Storm warnings are up for America’s future. When the commodity markets opened yesterday, gold prices hit a record high ($861.10 an ounce), beating the previous record set in January of 1980. This only makes sense, because when the US dollar is weak, gold rises; and the dollar is falling like a stone. Oil has reached $100.00 a barrel, and US interests everywhere are menaced by the power that high oil prices gives to the petro-dictators. The war in Iraq, thankfully, is going better, and the outlines of a favorable end can be seen – but the end is not near. Afghanistan, meanwhile, looks worse.
Waiting in the wings are the Chinese – and despite all the happy talk about China’s “peaceful rise” the Chinese government, to varying degrees, takes anti-American positions in virtually every ongoing world controversy today. Our so-called European “allies” are mostly undeclared enemies.
Here at home, incomes are stagnating, gang violence is worse in the big cities, the doctor costs more and there is increasing evidence that our political and cultural leaders think that being an American is nothing special; that nationality is meaningless; and that our economic leaders will sell us to India or China if the price is right.
It’s a cliché to say that the coming election is one of the most important of modern times, but sometimes clichés have to be true, that’s why they’re clichés. The American people sense there are problems, which is why there is such interest in new faces. But new faces are only new faces, and they tell us nothing about their wearer’s ability to offer solutions to problems.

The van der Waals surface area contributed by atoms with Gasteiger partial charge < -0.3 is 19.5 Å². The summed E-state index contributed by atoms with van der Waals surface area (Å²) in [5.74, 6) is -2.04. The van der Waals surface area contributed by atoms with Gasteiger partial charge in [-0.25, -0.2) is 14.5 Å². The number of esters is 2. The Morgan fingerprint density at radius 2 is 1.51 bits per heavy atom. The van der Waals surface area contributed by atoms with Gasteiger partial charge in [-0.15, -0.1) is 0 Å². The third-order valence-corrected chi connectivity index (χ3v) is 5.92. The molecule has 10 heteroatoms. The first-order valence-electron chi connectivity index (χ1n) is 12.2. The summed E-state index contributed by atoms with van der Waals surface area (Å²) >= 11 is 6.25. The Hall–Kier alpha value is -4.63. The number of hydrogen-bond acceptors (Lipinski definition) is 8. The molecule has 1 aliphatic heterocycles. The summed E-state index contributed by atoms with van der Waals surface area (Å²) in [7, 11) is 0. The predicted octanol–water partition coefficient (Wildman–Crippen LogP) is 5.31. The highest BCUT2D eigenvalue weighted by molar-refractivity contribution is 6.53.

Unfortunately, I look at the new faces and see little more than inexperienced tyros grubbing for office, complete with sound-bites written by focus groups to be analyzed by computers; all to sway the lowest-common denominator moron. Too many of the old faces aren’t any better, and some represent the ideas, habits and mindset that have run-down American power rather than building it up.
I’m going to support the most conservative, most viable candidate for President. I will undoubtedly support the choice of the Republican Party in November 2008, whoever he may be; but I hope that choice is John McCain.
I haven’t come to this choice easily. I’ve said a lot of hard things about John McCain, and I sure never thought I’d be here supporting him. Temperamentally, I tend not to like political mavericks anyway, and McCain sure fits this description. More importantly, I disagree with him on some things, in particular campaign finance – the so-called “reform” bill he put his name to several years back was one of the most pernicious pieces of legislation to come out of Congress in modern times. I also think that he’s weak on immigration.
But that’s for another day. We have plenty of other irons in the fire. The very fact that McCain has taken the positions he has on these other issues – positions absolutely guaranteed to cost him votes with Republicans – tells you the man’s got character (in the event you weren’t convinced by his Silver Star, Legion of Merit, Bronze Star, Purple Heart and Distinguished Flying Cross). McCain would have waltzed to the nomination had he not taken some stands – and McCain has paid a real price for his (arguably misplaced) political courage. But whatever you think about John McCain’s positions on specific issues: you can know that John McCain will stand up for the best interests of the country, as he sees them, come Hell or high water, whatever it takes.
More than anything though, I have to support McCain because he’s been rock solid on the war these past couple of years. Ever since the stupid party took over Congress in 2004, there he’s been, in the Senate, fighting the good fight, preventing the cut-and-run-Democrats from cutting off the money for the troops; supporting President Bush on the troop surge; urging the appointment of General Petraeus; and speaking up for the justice of our cause in Iraq.